Superstition: Belief in the Age of Science
by Robert L. Park
240 pages (paperback)
To say that another person’s beliefs are superstitious is not to offer a compliment, and in Superstition: Belief in the Age of Science, physicist Robert L. Park does not pretend it is. Superstition is a bold book that takes aim at the human inclination to embrace the supernatural.
Park, author of Voodoo Science (2001), focuses on two main themes that are reminiscent of his previous work: the ability of human beings to fool ourselves into believing the absurd, and the power some have for defrauding others. The latter cannot work without the former, and that self-deception was my main interest in reading this book.
I’ve had this book for a while now, but I’ve been trying to find time to read it. The idea of covering the subject of superstition fascinates me. Park’s book begins with the story of an accident: a tree fell on him. The result was a chance encounter with two Catholic priests who prayed for him the day of the accident and later became his friends. The two men, whom Park respects, serve as his occasional source for the religious perspective on supernatural ideas. They appear in the book sporadically and unpredictably.
Unpredictability is a bit of the nature of Park’s Superstition. As a piece of literature, Park’s book seems to wander and connections between sections are not always as clear. Still, with a title like Superstition: Belief in the Age of Science, how could I turn it down?
I run into superstition on a regular basis. At one time, a student of mine could not explain the sudden appearance of animals on his computer screen while he listened to his class assignments. He reported that after a few minutes of listening to an assigned podcast for class, the screen suddenly had images of animals floating across it. He was perplexed and at one point insisted that it was Satan himself attempting to interfere with his homework.
It was not Satan; it was his screen saver.
But what drives the impulse to find something supernatural behind what we don’t understand?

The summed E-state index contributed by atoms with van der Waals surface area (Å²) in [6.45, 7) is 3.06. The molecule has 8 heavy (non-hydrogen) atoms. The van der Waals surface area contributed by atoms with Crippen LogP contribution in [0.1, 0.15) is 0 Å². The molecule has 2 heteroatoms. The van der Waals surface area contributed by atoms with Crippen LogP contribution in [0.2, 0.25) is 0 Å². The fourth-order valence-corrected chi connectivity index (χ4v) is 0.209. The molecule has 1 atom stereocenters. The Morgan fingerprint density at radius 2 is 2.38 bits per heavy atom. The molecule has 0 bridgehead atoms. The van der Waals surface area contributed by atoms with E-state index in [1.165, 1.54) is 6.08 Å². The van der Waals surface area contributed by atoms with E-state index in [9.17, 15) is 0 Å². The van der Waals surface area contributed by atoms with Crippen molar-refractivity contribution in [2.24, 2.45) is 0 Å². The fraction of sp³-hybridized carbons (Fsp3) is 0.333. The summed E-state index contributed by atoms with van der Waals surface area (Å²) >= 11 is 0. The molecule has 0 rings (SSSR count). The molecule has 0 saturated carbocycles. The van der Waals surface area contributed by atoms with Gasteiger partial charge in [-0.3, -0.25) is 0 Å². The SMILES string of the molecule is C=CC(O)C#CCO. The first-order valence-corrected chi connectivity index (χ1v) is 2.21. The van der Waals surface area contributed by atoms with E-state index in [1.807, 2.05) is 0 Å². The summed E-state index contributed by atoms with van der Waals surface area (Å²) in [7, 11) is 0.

Park examines this type of thinking. For lack of a tighter definition, Park’s superstition is anything religious, supernatural, or pseudo-scientific. He finds it in religious scientists, who have contributed significantly to their fields, but who eventually embrace the divine, which Park sees as an “easy out” to life’s difficult questions. If you can’t find a scientific explanation now, as he sees it, the easy fix is to look at God. He also finds it in the everyday, from those who look for solutions in astrology or in homeopathy. From examining healing in prayer to the pseudo-science of Deepak Chopra to the New Age Movement to UFOs, Park surveys it all.
What Park does well is get at the human inclination to draw supernatural connections where there is no reason to do so. This he sees as our way of trying to make sense of the world when solutions do not seem readily available. He notes the Texas sharpshooter fallacy. “The sharpshooter fires his six-gun at the side of a barn, then walks over and draws a bull’s-eye around the bullet hole,” says Park. This is, as he sees it, the way God is applied as a quick solution to life’s problems after the fact.
When disaster strikes and people are looking for a purpose beyond the natural, they look to God. This conclusion can have very satisfying results for those who take comfort in a divine plan. “God’s ways are not ours,” Park was reminded by his Catholic friends, in giving him a reason a tree would randomly fall on him in the park.
For Park, this is merely an opiate. When the tsunami hit along the Indian Ocean, wiping out entire villages, Park notes that some Muslims saw this as punishment from God for immodesty. “Three hundred thousand dead may seem to be excessive punishment for a few women exposing their hair,” says Park sarcastically, “but who are we to judge God?” In other words, just an appeal to God really does not alleviate the difficulty.
I found Superstition to be an interesting read, but also less satisfying than I expected. There are books on the subject that seem to take advantage of a lot of newer research from the world of cognitive science, and I found this particular book to be light in these areas. This may be intentional, perhaps for the sake of simplicity and not losing the reader in the minutia of science-speak.
Nevertheless, if this subject is a curiosity for you, then you’ll find this to be a helpful introduction to the issues skeptics have with religious thinking. The questions raised by Park are significant and should be considered by all. He covers a lot of supernatural thinking, and perhaps the irony is that even if you are not fond of having your own beliefs critiqued, all you have to do is hold out long enough and you may find him criticizing something you do see as superstitious.
Knock on wood.